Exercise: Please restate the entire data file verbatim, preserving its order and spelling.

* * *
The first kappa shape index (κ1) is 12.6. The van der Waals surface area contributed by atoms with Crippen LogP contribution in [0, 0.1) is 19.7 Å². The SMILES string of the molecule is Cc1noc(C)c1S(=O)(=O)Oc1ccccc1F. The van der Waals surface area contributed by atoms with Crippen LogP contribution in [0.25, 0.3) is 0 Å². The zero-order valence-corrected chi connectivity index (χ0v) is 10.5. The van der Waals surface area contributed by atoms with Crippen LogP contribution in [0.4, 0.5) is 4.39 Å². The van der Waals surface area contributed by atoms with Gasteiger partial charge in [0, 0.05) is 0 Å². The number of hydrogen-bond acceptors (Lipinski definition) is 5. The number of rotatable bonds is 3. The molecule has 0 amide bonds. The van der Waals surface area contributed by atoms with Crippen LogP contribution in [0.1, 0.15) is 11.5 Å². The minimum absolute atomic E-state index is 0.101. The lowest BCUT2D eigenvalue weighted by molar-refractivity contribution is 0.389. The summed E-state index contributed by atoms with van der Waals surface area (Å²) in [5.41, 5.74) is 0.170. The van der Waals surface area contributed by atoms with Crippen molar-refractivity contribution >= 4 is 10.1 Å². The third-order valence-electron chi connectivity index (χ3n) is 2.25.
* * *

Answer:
The first kappa shape index (κ1) is 12.6. The van der Waals surface area contributed by atoms with Crippen LogP contribution in [0, 0.1) is 19.7 Å². The SMILES string of the molecule is Cc1noc(C)c1S(=O)(=O)Oc1ccccc1F. The van der Waals surface area contributed by atoms with Crippen LogP contribution in [0.25, 0.3) is 0 Å². The zero-order valence-corrected chi connectivity index (χ0v) is 10.5. The van der Waals surface area contributed by atoms with Crippen LogP contribution in [0.4, 0.5) is 4.39 Å². The van der Waals surface area contributed by atoms with Gasteiger partial charge in [0, 0.05) is 0 Å². The number of hydrogen-bond acceptors (Lipinski definition) is 5. The number of rotatable bonds is 3. The molecule has 0 amide bonds. The van der Waals surface area contributed by atoms with Crippen LogP contribution in [0.1, 0.15) is 11.5 Å². The minimum absolute atomic E-state index is 0.101. The lowest BCUT2D eigenvalue weighted by molar-refractivity contribution is 0.389. The summed E-state index contributed by atoms with van der Waals surface area (Å²) in [5.41, 5.74) is 0.170. The van der Waals surface area contributed by atoms with Crippen molar-refractivity contribution >= 4 is 10.1 Å². The third-order valence-electron chi connectivity index (χ3n) is 2.25.